When my daughter Maxine was 5, I took her to visit Santa as I did every year.
By that year, both she and her 3-year-old sister Madi didn't hesitate before jumping onto Santa's lap to tell him what they wanted. In our house, the girls were allowed to ask for one gift from Santa (I didn't want the old guy to get all the glory for the gifts).
And Santa never let them down.
As we walked away, I asked Maxine what she told Santa. She looked up at me and grinned. "You'll see," she said.
I expected the myth of Santa to last at least a few more years. But here I was, worried that my daughter might not get her Christmas wish. Beyond a late-placed order or two that left me hoping a package would be delivered before Dec. 24, this was my biggest Christmas worry.
Christmas morning Santa delivered the Barbie software she asked for (it's not that hard to shake down a 5-year-old) and Santa lived another year.
I understand how incredibly lucky I am. Many local families are more worried about putting a meal on the table or keeping a roof over their heads than being able to give their children gifts.
At 4 a.m. last Saturday, when the temperatures barely reached into the double digits and the snow was blowing sideways, about 60 people lined up outside the Mortgage Financial Solutions Expo Center on North Nevada Avenue. They were waiting for the doors to open on the annual Bob Telmossé Christmas Giveaway.
The day before the giveaway, Carol Reinert, vice president of the Bob Telmossé Foundation board and Telmossé's partner of 20 years, showed me around the warehouse, where volunteers were busy setting things up. Reinert started the tour with the best part: 1,000 bikes — some new, some used — for kids who win a "lottery." As each child walks in, they grab a marble from a stocking; those who get a red marble get a bike. This year, with lower turnout and more bikes collected, every child grabbed a red marble. (Organizers kept the lottery going, because the kids received such a thrill to win a bike.)
But even when every child doesn't get a bike, no one walks away empty-handed. As families enter the center, parents get a wristband that will be exchanged for a meal that includes a turkey. Children get wristbands for toys and books. It was about 2 p.m. Friday, and Reinert was worried about not having enough for the families who would be lining up the next day. Volunteers were out buying an additional $1,500 worth of toys.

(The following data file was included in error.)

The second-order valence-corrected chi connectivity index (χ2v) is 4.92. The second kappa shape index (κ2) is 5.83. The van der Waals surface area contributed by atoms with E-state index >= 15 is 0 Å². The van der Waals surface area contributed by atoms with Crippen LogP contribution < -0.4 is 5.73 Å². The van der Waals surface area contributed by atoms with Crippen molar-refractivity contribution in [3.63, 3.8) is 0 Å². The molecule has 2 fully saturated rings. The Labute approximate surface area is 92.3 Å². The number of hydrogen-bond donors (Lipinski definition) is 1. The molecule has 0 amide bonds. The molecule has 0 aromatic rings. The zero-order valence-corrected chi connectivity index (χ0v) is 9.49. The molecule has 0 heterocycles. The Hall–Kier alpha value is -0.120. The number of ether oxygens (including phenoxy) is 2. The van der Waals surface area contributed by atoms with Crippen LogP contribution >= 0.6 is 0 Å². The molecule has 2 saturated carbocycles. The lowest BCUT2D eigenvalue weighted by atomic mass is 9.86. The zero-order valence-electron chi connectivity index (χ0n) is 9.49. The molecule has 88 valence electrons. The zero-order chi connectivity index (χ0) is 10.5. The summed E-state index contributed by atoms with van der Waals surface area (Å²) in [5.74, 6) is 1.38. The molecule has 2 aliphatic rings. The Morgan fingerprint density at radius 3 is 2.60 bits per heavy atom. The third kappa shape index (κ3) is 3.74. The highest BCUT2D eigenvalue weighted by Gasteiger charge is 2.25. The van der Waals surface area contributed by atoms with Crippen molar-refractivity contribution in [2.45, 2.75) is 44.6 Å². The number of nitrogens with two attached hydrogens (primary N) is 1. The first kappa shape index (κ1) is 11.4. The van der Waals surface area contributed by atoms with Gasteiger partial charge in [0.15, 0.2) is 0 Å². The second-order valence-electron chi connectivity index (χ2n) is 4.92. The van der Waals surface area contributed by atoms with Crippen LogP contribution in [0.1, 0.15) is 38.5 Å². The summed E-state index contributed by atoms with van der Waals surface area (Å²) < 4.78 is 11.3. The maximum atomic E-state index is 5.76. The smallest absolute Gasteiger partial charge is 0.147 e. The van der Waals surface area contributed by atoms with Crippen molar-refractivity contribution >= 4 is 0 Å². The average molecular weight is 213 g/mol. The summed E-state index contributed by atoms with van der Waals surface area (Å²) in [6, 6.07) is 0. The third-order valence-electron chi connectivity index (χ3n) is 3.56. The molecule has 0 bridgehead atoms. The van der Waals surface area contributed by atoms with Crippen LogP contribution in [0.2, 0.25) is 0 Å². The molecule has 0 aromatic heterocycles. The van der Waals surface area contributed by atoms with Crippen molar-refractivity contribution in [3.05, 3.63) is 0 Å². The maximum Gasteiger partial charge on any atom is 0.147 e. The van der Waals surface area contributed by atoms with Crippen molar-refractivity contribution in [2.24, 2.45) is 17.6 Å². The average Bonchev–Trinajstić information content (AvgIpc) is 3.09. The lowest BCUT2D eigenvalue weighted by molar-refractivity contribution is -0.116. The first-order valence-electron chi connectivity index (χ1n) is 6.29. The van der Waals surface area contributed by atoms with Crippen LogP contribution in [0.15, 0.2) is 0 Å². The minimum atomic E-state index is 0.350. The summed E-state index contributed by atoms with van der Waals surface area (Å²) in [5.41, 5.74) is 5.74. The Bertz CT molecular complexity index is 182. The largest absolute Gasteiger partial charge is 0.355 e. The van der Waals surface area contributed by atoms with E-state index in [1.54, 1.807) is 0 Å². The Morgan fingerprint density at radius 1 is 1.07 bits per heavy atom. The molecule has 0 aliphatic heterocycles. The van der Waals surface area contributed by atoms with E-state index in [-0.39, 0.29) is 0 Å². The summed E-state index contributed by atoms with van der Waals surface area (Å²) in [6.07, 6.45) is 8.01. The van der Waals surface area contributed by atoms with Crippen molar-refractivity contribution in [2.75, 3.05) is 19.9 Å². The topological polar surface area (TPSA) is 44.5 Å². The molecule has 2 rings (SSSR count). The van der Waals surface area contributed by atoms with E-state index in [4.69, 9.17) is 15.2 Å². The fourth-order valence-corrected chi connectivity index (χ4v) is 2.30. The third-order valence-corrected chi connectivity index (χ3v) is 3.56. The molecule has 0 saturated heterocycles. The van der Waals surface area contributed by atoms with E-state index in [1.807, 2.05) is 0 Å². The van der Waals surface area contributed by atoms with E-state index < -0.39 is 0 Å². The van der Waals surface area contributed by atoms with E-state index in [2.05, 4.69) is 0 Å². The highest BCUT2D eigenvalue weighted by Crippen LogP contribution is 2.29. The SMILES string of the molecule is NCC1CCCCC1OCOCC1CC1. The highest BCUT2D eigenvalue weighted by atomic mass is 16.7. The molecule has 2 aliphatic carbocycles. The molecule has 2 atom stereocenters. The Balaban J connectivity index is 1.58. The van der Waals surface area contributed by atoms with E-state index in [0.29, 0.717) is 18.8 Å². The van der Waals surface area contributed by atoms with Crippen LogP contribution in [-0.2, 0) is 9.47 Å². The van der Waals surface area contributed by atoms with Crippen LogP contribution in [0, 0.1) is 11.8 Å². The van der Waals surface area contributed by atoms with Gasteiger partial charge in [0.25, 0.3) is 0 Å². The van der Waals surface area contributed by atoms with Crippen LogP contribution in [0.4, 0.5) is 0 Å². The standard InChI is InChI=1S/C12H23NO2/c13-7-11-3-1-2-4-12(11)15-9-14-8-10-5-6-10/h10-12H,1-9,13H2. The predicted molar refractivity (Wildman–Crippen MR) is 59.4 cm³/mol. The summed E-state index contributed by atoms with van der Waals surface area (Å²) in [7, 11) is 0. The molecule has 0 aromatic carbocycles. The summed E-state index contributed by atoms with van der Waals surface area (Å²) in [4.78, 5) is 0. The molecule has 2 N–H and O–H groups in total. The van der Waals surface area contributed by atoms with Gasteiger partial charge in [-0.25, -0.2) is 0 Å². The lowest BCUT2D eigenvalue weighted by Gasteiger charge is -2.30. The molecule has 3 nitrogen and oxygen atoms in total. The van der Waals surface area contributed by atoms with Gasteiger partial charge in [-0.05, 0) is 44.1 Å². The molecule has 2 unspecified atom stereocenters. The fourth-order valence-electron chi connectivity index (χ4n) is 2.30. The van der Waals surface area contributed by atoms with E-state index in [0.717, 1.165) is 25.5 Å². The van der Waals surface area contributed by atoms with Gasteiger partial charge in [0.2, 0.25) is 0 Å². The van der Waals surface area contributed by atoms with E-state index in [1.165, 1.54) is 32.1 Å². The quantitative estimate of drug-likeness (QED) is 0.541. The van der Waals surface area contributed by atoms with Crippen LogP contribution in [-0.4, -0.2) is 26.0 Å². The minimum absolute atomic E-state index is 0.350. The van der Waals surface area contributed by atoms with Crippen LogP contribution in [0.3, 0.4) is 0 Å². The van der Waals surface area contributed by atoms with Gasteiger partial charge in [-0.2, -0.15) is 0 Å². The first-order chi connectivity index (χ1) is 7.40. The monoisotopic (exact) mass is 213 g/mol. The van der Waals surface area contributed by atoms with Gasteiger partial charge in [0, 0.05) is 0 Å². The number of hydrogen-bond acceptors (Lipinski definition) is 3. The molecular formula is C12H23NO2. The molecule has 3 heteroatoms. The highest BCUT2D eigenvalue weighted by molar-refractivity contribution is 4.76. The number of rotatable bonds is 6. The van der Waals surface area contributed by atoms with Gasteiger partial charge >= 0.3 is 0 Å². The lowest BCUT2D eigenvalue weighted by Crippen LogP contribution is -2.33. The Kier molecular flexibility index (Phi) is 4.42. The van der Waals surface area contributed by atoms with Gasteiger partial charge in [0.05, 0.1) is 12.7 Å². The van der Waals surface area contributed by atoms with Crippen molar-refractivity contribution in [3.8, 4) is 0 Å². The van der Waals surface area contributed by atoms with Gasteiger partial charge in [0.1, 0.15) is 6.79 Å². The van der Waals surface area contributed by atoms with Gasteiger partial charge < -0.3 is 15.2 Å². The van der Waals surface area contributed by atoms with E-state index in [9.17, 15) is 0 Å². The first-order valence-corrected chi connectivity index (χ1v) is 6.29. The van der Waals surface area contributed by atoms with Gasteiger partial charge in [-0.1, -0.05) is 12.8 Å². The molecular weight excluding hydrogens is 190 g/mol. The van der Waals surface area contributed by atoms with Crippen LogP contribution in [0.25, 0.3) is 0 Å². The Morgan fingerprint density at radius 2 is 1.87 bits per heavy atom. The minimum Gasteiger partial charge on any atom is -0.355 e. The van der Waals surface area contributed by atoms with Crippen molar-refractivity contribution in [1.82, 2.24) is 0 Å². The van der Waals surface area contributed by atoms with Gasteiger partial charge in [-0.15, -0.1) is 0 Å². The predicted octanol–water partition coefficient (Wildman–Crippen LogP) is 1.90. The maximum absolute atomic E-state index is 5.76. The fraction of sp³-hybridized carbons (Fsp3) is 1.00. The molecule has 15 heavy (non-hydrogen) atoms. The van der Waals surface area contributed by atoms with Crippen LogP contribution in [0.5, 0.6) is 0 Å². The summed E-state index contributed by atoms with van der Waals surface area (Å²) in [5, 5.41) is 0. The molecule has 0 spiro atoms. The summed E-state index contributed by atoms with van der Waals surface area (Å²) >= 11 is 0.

Parents aren't allowed in Olivia's Corner. Here kids pick out a present for their parents, and with help from other volunteers, they walk out with a wrapped present. Reinert wants the kids to be able to give as well as receive. (I might have gotten a little choked up at this point.)
She takes pride in the fact that the families who show up are asked no questions. Everyone is treated with respect (and treated to a dental exam thanks to volunteer dentists on-site). She told me about one woman who left a negative rating on the group's Facebook page one year because instead of getting a bike for each of her five kids, she only received three. But Reinert shrugs it off and focuses on the positive. This year, a family came to volunteer who had been on the receiving side before.
"It's not a big step between that side of the line and this side of the line," she says.
Despite the improved economy, she's seen a general uptick in participants who come for gifts. She thinks it could be from the growth in the city and our military population. But since they don't ask questions, they don't know the circumstances that lead people to the giveaway.
Telmossé died in 2006, but Reinert says it was his dying wish to keep the giveaway going.
"I could strangle him," she joked. She's a forensic psychologist who has to balance court dates and appointments with the three days of setup and preparation for the event.
We talked on the phone one more time at the conclusion of the giveaway. "I hurt in places I didn't know I have places," she said. But even when she should be taking a moment to appreciate a successful giveaway, she's already thinking about next year, when the event will need to find a new location, and plotting to keep this local tradition alive.